Ceph’s Software Designed Storage for all possible storage flavours

Ceph’s Software Designed Storage for all possible storage flavours

11-12-2019 10:42:54

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It might have passed you by, but BIT has traded in all its storage appliances for something really hip. That hip thing is called Ceph and that is now the basis for all flavours of storage that we serve. We have closed the era of proprietary storage earlier this year and have entered the age of Software Defined Storage (SDS).

Why?

With the rise of virtual machines we wanted to build a base for stable storage. We have chosen for a NetApp metro cluster. Despite this proven technical implementation, we have had to make a lot of investments to be able to support this solution. We have encountered numerous bugs and have had our hands full at keeping the whole thing stable. One of the insurmountable problems, however, was the performance. Despite adding disc capacity (more spindles), the performance did not increase. The filer could not handle the increasing IO demands and this lead to longer queues for IO operations, better known as latency. This is a known problem with storage systems that can only scale in a vertical manner; the controller becomes a bottleneck. The ‘solution’ to this problem is replacing the controller for a more powerful type, with correspondingly increasing licence and support costs. This is not scaling, neither economically or performance-wise.

Future of storage

We think the future of storage is in distributed software storage solutions based on standard hardware. This would lead to an increase in capacity and performance with every server. This is ‘horizontal’ scaling, which means that solutions like this can both increase and decrease based on the demand, even if a decrease hardly ever occurs. 

One of the software solutions is Ceph, which is also open source software. In contrast with many other solutions, Ceph has no “Single Point Of Failure” (SPOF). That is, of course, very desirable for systems that have high availability and reliability as their goal. It uses ingenious, mathematical algorithms to read and write data in the cluster. Also, you will not need an omniscient controller that can become a bottleneck. The data is saved in objects. This does not mean that Ceph cannot fail, it is still software and can still have bugs. And those bugs can lead to certain objects becoming unavailable in any data center (failure domain), which has regrettable happened to us before.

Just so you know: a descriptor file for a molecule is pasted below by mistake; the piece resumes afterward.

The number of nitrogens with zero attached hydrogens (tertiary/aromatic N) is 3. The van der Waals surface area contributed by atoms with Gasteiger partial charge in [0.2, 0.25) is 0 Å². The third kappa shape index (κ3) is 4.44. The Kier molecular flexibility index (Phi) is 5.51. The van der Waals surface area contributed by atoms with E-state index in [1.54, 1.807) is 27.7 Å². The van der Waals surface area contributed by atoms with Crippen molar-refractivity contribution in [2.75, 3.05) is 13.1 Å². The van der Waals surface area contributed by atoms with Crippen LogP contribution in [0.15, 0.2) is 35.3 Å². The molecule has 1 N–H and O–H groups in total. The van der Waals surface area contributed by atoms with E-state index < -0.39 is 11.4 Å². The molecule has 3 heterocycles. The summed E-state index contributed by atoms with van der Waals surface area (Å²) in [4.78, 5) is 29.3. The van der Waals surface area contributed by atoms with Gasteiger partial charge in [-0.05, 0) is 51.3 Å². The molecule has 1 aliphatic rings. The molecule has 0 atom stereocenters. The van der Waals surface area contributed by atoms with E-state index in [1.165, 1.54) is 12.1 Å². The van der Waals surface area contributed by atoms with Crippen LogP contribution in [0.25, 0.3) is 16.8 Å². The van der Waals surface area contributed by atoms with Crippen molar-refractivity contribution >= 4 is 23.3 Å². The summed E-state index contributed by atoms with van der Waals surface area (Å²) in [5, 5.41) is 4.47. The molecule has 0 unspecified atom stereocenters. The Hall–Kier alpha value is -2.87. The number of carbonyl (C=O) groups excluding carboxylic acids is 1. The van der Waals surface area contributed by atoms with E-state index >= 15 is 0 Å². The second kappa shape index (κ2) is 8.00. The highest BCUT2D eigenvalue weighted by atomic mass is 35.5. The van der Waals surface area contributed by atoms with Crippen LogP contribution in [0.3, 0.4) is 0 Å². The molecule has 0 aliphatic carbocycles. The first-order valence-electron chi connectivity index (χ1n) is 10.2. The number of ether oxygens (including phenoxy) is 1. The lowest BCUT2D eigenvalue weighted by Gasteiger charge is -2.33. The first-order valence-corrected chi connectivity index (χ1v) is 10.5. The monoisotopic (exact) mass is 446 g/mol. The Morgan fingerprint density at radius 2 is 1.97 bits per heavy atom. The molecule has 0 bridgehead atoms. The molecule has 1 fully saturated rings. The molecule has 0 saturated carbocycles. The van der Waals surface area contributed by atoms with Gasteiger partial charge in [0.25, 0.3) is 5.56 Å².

Another advantage of Ceph is that you know where your data is. So on which disk, server, rack and data center an object is located. By means of placement rules, you can instruct Ceph to make multiple copies of an object and where to place them. BIT uses this to make at least two replicas of each object and placing them in different data centers. So the data is saved in three different locations. 

Correlated failures in a data center (think about cooling or power outages) will not lead to downtime, because the cluster with the other two data centers (majority) will still function. It has happened before. During our half-yearly black building test, the power for ⅓ of the Ceph cluster failed. Still, the cluster kept functioning with the majority of the nodes and it automatically recovered after the power was turned back on without the help of engineers.

Hip?

Ceph can be compared to a Swiss army knife when it comes to the possibilities it provides. Block, file and object based interfaces are available, so you can use it as storage for your virtual machines, as a shared file system and as an S3 alternative. If you want to keep full control, you can program against the API with librados (multiple options for bindings). However, we do not use this last option ourselves because it can lead to risks in multi-tenant systems.

In future blog posts we will dive deeper into how the cluster works and what the possibilities are.




By: Stefan Kooman

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